Backyard Birding 101 : Short Wave If you pay attention to what's going on in your own backyard, ornithologist Viviana Ruiz Gutierrez says the birds among us have been putting on a great show. Gutierrez explains migration, mating dances, nesting, and shares tips on how to be hospitable to the birds in your neighborhood.

Backyard Birding 101

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MADDIE SOFIA, HOST:

You're listening to SHORT WAVE from NPR.

Viviana Ruiz Gutierrez says that lately a lot of people have been sliding into her DMs looking for bird advice.

VIVIANA RUIZ GUTIERREZ: You know - what is this bird? I took this picture out of my window. Or the descriptions sometimes sounds like there's crazy raptors and dinosaurs outside their windows. You know - there's this big bright yellow-orange bird nesting right on our door.

SOFIA: Viviana is a research scientist at the Cornell Lab of Ornithology. And she says that there's something about staying close to home that has a lot more people paying attention to what's happening in their own backyards.

RUIZ GUTIERREZ: We're kind of stuck in this routine - even myself included - where kind of the days are melding into one. And we're trying to find things that mark the time. And so I think when you start birdwatching, it kind of really takes us from ourselves.

SOFIA: If you listen to the show, you know that we aren't new to birding here. We covered #BlackBirdersWeek. Way back when, we even had a show about a birding board game. And it turns out even you, our nerdy SHORT WAVE listeners, have jumped on the birding bandwagon.

UNIDENTIFIED PERSON #1: I'll tell you what, we are surrounded by birds right now. I'm just sitting on my front porch...

UNIDENTIFIED PERSON #2: Looking over a field, we see a little blue bird. Do you see that little blue bird...

UNIDENTIFIED PERSON #3: The one I hear the most is the dark-eyed junco that's sitting right on top.

UNIDENTIFIED PERSON #4: There are geese...

UNIDENTIFIED CHILD: And some ducks.

UNIDENTIFIED PERSON #4: It appears that the geese have gathered.

UNIDENTIFIED PERSON #5: One, two, three, four, five, six...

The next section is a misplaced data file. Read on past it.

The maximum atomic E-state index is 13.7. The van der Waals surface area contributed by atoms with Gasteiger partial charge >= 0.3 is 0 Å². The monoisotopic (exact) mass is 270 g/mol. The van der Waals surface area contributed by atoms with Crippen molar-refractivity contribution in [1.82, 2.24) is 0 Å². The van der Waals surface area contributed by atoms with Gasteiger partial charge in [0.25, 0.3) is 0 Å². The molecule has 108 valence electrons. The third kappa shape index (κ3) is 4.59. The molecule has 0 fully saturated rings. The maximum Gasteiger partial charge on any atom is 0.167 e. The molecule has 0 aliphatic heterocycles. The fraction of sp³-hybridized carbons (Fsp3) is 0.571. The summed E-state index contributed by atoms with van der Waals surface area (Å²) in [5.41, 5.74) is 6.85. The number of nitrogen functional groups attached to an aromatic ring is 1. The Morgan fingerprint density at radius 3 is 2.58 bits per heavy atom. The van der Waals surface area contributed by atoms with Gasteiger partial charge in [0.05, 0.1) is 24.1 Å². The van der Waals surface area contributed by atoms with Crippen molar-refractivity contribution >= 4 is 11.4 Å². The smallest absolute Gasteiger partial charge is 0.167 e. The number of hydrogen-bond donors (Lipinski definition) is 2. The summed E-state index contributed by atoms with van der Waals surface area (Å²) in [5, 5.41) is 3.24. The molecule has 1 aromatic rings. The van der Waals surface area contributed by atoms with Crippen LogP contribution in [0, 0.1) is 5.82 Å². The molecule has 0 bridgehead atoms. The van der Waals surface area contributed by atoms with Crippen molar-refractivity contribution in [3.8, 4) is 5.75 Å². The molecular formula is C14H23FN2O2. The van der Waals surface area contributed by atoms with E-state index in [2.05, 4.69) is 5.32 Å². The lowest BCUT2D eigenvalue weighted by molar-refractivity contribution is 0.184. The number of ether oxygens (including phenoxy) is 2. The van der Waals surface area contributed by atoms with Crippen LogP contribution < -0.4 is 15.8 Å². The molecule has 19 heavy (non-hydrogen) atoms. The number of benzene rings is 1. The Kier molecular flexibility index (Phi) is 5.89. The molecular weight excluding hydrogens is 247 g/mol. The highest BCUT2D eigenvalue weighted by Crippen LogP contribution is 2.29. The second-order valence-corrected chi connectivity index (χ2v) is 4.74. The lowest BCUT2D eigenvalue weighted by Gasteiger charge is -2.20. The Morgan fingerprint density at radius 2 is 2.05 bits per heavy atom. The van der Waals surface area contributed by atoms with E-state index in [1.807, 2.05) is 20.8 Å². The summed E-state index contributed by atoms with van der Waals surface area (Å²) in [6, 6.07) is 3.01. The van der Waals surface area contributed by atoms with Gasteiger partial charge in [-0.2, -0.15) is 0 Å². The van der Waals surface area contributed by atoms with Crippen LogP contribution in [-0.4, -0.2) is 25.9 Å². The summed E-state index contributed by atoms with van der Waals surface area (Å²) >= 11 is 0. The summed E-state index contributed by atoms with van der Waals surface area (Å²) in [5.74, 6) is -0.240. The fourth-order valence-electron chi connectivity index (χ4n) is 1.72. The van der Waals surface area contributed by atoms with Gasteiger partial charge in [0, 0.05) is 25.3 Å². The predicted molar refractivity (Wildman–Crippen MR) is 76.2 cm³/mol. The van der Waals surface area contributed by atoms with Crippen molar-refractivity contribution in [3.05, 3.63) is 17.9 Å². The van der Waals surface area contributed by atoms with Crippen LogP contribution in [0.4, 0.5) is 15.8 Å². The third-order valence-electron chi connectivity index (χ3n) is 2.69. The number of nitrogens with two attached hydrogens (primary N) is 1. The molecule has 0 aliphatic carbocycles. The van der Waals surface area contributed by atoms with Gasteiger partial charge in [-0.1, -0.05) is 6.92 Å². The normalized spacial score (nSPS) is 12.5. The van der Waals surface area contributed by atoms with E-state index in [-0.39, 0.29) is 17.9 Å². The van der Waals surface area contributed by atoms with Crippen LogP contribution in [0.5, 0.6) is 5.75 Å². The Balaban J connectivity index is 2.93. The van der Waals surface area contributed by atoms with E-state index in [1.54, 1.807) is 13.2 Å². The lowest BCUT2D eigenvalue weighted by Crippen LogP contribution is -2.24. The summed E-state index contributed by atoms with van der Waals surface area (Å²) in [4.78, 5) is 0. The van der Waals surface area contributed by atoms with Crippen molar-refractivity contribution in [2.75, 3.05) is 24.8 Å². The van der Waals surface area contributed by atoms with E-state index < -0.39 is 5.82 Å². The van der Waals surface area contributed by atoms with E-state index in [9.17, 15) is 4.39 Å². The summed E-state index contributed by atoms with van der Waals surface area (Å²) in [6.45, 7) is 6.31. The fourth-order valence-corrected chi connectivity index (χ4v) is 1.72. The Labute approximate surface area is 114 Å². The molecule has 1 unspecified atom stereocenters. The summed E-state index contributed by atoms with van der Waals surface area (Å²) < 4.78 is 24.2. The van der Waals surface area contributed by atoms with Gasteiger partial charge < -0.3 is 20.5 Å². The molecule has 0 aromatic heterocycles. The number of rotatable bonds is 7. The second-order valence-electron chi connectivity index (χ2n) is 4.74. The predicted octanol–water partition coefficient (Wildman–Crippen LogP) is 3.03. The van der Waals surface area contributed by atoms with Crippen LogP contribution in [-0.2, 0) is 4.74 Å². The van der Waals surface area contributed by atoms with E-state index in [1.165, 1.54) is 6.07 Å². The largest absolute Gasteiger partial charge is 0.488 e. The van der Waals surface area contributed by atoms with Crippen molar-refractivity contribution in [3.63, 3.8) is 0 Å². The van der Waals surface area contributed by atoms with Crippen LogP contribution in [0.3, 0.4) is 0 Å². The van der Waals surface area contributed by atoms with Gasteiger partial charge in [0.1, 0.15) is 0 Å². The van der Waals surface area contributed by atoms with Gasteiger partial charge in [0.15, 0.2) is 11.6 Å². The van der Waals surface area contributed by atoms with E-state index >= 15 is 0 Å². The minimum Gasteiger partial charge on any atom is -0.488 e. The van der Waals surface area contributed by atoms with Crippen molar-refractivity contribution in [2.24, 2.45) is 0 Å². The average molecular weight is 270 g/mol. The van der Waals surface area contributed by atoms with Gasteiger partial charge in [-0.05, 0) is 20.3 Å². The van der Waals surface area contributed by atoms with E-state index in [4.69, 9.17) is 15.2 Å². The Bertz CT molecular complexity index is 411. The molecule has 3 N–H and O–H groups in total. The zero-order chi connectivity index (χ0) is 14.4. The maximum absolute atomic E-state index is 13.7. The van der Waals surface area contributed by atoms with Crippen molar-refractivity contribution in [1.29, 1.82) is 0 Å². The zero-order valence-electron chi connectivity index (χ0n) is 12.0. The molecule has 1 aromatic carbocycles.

RUIZ GUTIERREZ: A lot of times, what we see are just, you know, the super expert birders who can go out and identify everything by sight and sound. But it really is a progression and has been really exciting just to see a lot of folks become so interested, I think, for the first time maybe in the whole entire time that they've lived in their houses, you know, who else lives with them there.

SOFIA: So today on the show, a little Backyard Birding 101 with ornithologist Viviana Ruiz Gutierrez. We talk migration, mating, nesting and a few things that you can do to make things a bit more hospitable for the birds in your neighborhood. I'm Maddie Sofia, and this is SHORT WAVE, NPR's daily science podcast.

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SOFIA: OK. So we're talking with ornithologist Viviana Ruiz Gutierrez. And she says if you're around the East Coast and you looked outside your window, you might have seen some pretty cool birds this past month.

RUIZ GUTIERREZ: Baltimore orioles, red-breasted grosbeaks - we're also been seeing indigo buntings.

SOFIA: These cool birds mostly showed up in the spring after migrating from places like Central and South America. And y'all, migration is wild.

RUIZ GUTIERREZ: Yeah. So in general, 40% of all bird species around the world migrate. And they really come up here to take advantage of the resources, like increased insect availability. There are much fewer predators. And they'll be here about until August, and then they'll go back down to the tropics again.

SOFIA: And these journeys - these migration journeys are pretty impressive. Like, I don't think people realize how far they travel and how long it takes.

RUIZ GUTIERREZ: You know, they use various ways to navigate. They use the sun and the stars, magnetic fields. They can fly anywhere from 15 to about 55 mph and travel anywhere from 15 to 600 miles a day.

SOFIA: Oh, my gosh.

RUIZ GUTIERREZ: The blackpoll warbler, he basically doubles his body weight. And he flies nonstop for 86 hours, for about 2,300 miles (laughter).

SOFIA: Wow. Wow, wow, wow.

RUIZ GUTIERREZ: They're really, really, really impressive.

SOFIA: And once the birds finally got here, it was time to find a mate. I asked Viviana what one eligible bird might be looking for in another.